Review Price £29.99
You can also ask CoPilot to calculate an alternate route, whereby it offers three choices. ALK calls this Personal Routes, and it functions in a similar fashion to Navigon's MyRoutes, letting you select an option which will suit your driving style. ALK has followed another trend and now lets you save your current location as a parking favourite. This is helpful when you park on the street and need to find your way back to your vehicle again later. Allied to this is a "Take Me to My Car" option, which loads your saved location, switches to pedestrian mode, and starts routing you in the correct direction.
You can choose to be notified of speed limits and safety camera locations, and you can even select how far over the limit you will allow yourself to be before notification, just in case you think you can get away with it. In fact, CoPilot offers much more configuration than other sat-nav software of parameters like how far in advance you want to be warned of your next turning, although this is nothing new with this version of the app.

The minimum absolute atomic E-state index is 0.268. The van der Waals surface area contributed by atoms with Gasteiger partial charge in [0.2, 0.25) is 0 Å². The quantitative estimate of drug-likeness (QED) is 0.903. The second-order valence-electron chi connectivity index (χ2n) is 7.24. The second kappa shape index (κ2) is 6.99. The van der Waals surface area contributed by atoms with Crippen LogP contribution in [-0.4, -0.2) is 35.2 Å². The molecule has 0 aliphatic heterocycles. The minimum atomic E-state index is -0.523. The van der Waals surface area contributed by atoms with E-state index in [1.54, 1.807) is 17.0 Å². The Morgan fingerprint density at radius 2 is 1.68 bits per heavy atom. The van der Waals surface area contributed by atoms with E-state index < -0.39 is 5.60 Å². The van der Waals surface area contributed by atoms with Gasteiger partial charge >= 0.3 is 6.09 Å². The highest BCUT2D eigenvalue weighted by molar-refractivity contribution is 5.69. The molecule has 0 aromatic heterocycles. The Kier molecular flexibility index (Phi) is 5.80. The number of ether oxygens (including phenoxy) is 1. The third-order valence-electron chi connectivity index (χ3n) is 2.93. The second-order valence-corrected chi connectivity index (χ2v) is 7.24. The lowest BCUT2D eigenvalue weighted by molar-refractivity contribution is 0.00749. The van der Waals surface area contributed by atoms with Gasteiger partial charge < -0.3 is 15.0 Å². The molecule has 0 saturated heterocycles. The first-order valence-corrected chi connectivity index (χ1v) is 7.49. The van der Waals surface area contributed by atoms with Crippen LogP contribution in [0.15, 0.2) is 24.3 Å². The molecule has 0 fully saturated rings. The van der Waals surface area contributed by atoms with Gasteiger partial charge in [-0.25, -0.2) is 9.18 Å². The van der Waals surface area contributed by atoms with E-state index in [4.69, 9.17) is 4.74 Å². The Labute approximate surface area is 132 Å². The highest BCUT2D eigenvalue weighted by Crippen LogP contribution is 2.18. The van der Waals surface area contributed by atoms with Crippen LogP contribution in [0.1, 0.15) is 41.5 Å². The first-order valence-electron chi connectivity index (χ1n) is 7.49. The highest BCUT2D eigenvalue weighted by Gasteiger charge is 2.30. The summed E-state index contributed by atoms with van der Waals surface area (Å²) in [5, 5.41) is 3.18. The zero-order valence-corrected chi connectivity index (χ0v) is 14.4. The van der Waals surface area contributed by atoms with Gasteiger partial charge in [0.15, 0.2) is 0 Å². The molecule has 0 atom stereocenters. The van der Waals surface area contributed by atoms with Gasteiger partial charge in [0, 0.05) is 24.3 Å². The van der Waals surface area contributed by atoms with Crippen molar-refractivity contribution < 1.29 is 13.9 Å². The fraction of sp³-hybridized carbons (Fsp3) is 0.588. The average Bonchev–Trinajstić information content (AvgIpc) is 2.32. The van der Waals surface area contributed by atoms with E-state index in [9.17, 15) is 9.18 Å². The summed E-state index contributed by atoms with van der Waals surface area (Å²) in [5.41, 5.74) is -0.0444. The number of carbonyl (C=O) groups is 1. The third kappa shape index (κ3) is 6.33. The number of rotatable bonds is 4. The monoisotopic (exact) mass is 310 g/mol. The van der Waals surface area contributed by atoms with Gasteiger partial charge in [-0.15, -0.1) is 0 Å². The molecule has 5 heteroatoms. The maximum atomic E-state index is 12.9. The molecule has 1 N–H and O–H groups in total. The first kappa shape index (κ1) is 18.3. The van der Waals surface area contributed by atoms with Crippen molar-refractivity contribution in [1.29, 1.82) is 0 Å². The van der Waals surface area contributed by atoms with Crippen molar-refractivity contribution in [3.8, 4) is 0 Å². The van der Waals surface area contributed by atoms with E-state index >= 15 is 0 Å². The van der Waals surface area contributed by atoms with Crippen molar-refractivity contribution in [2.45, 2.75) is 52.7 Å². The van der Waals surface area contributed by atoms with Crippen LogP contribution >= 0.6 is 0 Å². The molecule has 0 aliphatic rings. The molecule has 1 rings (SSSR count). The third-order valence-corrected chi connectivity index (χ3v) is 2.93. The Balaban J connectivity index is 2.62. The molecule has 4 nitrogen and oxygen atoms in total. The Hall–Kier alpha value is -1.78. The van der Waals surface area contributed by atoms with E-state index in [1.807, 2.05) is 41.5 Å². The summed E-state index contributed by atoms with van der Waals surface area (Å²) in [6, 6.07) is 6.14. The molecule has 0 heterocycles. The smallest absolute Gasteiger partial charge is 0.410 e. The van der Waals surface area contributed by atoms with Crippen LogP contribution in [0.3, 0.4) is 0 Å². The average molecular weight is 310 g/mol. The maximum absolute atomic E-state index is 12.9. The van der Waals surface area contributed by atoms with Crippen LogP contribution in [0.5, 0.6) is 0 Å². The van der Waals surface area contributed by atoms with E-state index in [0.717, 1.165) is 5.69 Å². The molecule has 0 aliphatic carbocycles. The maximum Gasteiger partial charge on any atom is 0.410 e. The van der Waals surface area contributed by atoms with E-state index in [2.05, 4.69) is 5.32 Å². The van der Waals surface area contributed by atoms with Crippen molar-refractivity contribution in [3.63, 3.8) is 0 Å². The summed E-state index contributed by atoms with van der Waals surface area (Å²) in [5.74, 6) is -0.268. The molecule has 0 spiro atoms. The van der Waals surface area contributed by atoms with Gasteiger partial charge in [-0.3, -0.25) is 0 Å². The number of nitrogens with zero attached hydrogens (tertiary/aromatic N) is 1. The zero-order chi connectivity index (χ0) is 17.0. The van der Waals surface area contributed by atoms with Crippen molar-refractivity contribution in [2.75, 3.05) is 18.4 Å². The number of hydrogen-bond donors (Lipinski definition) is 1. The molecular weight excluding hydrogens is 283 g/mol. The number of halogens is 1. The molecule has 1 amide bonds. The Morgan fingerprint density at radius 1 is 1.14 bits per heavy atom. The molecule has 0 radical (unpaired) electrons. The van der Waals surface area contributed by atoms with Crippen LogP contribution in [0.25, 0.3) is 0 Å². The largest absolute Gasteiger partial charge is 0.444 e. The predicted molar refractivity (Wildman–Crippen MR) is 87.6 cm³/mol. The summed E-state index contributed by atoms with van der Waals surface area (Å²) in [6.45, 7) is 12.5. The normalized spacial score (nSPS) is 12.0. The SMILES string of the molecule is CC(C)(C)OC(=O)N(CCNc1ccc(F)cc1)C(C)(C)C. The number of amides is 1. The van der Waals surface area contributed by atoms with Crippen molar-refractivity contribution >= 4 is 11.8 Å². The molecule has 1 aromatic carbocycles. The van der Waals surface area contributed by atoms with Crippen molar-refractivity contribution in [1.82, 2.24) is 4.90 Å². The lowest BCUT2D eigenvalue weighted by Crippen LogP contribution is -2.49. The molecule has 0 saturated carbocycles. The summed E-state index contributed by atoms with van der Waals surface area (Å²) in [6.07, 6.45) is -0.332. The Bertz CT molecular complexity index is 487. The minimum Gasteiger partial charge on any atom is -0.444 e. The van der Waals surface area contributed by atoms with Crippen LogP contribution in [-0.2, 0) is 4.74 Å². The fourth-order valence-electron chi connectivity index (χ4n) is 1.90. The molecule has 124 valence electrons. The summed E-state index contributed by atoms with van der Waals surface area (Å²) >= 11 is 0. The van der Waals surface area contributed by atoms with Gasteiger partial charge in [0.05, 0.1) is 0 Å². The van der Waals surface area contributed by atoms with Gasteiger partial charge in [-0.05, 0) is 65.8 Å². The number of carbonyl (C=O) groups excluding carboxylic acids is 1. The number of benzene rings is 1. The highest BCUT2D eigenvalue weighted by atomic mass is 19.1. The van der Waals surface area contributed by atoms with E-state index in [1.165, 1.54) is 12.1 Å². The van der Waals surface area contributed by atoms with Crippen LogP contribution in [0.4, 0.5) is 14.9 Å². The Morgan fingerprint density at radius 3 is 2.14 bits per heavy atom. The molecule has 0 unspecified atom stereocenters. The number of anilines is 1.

Another set of features CoPilot Live has been well endowed with for a number of versions - the clue is in the name - is its interactive live services. As before, this includes traffic updates, which have now been renamed ActiveTraffic, and only cost £9.99 a year. The traffic information is from Navteq, but in our testing didn't cover as large a percentage of routes as Tom Tom's HD Traffic, missing problems on some A roads.
Following the trend towards social networking, ALK has added connectivity with Facebook and Twitter, allowing you to auto-post your destination on both services when you set this up, as well your arrival, although the actual posts are a bit meagre. So your feed will say you're heading off to 'London Road', without any greater detail. But you can also call up a list of Facebook Places your friends have recently checked into, allowing you to navigate your way to meet them. It's nice to see a practical use for Facebook Places, but we suspect only a small minority will ever actually use this feature.